Becca: 

But that said I am such a operationalize, er it’s really hard for me to sit down, take a step back and strategize, especially my own life. 

Brandon: 

And so the two years provided that kind of set time to say, what do you want to be, what you want to become and who do you want to surround yourself by? 

Becca: 

And that was my big time for cold emailing, which I was good at at Deloitte. 

Becca: 

After all of my randomly putting time on people’s calendar in the firm that you didn’t know just to catch up about something that your client needed. 

Becca: 

And so I was really good at that. 

Becca: 

And so I used the two years is like a very expensive time to network. 

Brandon: 

And so I just went above and beyond trying to meet all of the food producers, hospitality people, vcs um, and got really plugged into the entrepreneurship venture capital club because I was like, these are my people, this is the environment I want to be in. 

Brandon: 

And I’m so happy because it helped pull that out of me and gave me a safe space to go into the industry and to make that leap. 

Brandon: 

So like I said, I don’t think it’s necessary. 

Brandon: 

I think it really depends on who you are, but I also say you’re not going just for financial reasons, then I really think that it’s so, so important to explain that to the schools that people are applying to, Um And to really look out there for any and all funding, whether that’s, you know, student loans, traditional student loans themselves or other opportunities of a work study. 

Brandon: 

Because I think for me I was like, oh $100,000 an N. 

Brandon: 

B. 

Brandon: 

A. 

Brandon: 

You know when my parents like I can’t do this and they’re like, well we really can’t either, but we can figure out something and we will be we will be creative with you to pay us back. 

Brandon: 

Um And I was like set on that. 

Brandon: 

Yeah, I think that. 

Brandon: 

Um and I don’t mean be I don’t care about being controversial. I mean you and I have NBA so you get to say what you want because because you have it. And I remember uh one of the reasons that I got an M. B. A. And and I think this is true about all humans, especially now we talk about biased and all these things that are in society. Yeah, humans are biased. And if you if you look to hire someone or I look to hire someone, are we going to look for that? N. B. A. Well one is we’re going to look for the NBA.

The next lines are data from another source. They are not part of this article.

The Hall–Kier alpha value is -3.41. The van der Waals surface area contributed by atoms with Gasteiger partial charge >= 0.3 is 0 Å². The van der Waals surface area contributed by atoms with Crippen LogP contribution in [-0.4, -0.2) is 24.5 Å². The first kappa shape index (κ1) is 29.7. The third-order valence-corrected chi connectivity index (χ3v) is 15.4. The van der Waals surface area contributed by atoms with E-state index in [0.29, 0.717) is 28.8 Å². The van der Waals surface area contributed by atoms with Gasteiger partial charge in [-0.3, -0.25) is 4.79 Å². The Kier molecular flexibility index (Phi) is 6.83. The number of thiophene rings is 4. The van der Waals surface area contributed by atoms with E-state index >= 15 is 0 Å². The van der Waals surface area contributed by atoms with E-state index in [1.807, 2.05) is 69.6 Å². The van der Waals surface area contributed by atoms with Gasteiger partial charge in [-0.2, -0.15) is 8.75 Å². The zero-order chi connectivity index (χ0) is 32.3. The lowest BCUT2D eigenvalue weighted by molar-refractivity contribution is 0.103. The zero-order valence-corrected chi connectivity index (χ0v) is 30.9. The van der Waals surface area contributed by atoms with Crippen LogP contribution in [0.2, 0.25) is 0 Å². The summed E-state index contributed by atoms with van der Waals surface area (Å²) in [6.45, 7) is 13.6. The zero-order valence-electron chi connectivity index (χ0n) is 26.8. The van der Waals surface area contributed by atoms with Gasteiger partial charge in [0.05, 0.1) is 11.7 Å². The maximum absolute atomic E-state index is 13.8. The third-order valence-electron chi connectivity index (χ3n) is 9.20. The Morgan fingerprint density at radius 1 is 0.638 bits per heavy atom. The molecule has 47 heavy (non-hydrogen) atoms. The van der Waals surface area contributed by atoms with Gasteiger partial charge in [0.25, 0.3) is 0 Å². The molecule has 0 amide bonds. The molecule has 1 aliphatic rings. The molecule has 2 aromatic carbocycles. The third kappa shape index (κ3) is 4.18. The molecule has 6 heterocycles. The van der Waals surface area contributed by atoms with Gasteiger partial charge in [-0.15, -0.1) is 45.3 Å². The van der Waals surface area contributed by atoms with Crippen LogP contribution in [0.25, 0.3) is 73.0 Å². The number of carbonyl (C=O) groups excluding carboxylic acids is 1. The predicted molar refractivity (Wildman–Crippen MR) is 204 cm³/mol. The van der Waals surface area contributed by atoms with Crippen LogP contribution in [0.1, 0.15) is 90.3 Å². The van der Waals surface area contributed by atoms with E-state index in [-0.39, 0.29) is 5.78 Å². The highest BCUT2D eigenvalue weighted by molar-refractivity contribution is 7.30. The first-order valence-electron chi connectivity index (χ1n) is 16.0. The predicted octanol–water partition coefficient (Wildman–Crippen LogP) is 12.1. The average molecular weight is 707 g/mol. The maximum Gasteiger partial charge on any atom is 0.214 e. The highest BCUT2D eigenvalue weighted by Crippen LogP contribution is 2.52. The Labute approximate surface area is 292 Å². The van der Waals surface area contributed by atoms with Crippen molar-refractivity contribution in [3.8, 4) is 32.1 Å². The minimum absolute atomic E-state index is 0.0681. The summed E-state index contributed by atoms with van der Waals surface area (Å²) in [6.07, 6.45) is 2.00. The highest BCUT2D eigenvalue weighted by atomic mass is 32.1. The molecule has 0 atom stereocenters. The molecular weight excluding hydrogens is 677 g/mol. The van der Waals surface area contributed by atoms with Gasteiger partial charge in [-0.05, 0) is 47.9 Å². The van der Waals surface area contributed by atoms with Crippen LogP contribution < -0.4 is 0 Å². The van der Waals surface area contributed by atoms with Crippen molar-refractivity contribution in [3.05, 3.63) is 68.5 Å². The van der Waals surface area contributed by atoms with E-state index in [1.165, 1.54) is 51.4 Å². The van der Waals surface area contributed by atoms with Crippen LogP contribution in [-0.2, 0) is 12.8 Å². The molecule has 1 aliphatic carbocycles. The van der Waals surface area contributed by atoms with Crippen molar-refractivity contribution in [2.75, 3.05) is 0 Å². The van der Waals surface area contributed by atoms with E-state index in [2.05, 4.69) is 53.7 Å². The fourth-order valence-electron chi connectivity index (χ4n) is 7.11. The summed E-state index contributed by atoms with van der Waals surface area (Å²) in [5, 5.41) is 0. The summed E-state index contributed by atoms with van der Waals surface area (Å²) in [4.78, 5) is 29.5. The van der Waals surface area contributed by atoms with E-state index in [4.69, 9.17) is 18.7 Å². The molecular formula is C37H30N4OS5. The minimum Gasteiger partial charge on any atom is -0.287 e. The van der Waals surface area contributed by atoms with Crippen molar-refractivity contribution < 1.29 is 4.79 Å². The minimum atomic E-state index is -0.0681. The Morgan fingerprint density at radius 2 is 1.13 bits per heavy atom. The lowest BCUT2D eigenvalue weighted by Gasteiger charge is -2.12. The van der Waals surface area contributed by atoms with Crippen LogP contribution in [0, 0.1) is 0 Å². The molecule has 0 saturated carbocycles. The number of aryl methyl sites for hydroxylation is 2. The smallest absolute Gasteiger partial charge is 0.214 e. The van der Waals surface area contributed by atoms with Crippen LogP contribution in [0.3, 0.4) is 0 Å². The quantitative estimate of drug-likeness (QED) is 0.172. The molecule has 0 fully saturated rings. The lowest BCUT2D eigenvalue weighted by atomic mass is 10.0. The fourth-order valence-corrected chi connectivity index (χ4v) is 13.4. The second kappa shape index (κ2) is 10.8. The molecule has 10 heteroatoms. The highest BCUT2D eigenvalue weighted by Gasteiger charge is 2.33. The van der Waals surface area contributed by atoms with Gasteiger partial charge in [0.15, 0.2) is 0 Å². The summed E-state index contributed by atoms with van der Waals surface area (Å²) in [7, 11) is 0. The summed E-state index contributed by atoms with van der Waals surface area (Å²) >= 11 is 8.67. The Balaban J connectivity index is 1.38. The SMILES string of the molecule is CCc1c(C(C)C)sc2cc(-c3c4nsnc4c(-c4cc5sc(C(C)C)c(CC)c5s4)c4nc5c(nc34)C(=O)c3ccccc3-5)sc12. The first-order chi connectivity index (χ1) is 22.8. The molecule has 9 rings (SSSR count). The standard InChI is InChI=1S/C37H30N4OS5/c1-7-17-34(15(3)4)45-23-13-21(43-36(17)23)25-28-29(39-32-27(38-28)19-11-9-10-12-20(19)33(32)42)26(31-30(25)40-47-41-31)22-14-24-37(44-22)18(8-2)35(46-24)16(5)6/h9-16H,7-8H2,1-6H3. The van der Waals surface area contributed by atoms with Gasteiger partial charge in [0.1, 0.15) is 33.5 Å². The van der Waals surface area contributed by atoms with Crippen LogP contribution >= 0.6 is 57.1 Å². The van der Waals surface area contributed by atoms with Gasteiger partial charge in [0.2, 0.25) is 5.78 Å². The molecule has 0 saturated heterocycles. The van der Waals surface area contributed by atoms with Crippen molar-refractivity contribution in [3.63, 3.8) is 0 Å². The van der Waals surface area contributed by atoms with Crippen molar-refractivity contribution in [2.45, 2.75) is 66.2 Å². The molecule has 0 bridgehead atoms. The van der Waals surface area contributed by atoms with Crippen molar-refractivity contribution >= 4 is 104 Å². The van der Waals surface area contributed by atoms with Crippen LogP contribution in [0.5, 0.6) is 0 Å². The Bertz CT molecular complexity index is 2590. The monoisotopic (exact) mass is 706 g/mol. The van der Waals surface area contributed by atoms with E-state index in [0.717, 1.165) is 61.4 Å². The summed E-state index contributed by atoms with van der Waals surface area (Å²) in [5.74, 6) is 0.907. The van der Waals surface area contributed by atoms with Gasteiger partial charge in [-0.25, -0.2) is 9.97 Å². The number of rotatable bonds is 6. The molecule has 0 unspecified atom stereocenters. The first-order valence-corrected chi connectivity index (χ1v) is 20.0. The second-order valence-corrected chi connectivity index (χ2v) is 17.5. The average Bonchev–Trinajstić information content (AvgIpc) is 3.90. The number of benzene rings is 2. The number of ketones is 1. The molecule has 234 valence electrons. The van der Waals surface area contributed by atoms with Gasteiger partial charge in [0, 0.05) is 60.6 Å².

Becca: 

Because it helps justify the decision that we made, whether we’re strong people or not, doesn’t matter that goes through your head probably at some level. And it checks a box to say, well I know Becca has these skills. I mean she she had that but I I tend to agree with you. 

Becca: 

I wasn’t gonna get my MBA already was working on a masters in psych and I said um but a partner when I was working at a venture capital firm and the partner said to me, you have good talent. 

Becca: 

And I beat out people who had mps to get that job. 

Becca: 

There are a lot of people as as you know, and consulting. It’s highly competitive. 

Becca: 

And when I got there, like you gotta get your NBA. 

Becca: 

Now the question really was, did I need to get the NBA because for them to promote me someday, I needed that NBA. 

Becca: 

Because they had the N. 

Becca: 

B. A. 

Becca: 

Um and in that industry it tends to check the box. Unless you’ve made $500 million dollars or a billion dollars in the company, then you tend to get a free pass uh for for the most part. 

Becca: 

But I just do find it it’s it’s this topic of of, do you need the N. B. A. Or not? And the other thing that I don’t know if you see it, but I see all this stuff on social media like the N. B. A. Or this envy the alternative N. B. A. Or B. 

Becca: 

This that and the other. And I’m thinking to myself, I think that these people don’t understand what business school isn’t, isn’t. 

Becca: 

And actually, as you alluded to, if you want to be an entrepreneur at some level, you cannot even want to get the NBA for the mere fact that it will teach you, I don’t want to say to over analyze it. 

Becca: 

But as an entrepreneur, you gotta take these crazy risks. 

Becca: 

Like Yeah. 

Becca: 

Yeah. 

Becca: 

Did you get to go back to your previous point about bias? 

Becca: 

I saw that bias firsthand for my clients, choosing people to be on the client team and how well respected and admired, you know, No, not necessarily partners internally, but clients and say, oh, they got the NBA from so and so and this is the camaraderie that it brought on. 

Becca: 

Someone else got their NBA around the same time. 

Brandon: 

Oh it’s like you know it’s another way to bond with people um and also trust them so that bias is definitely there.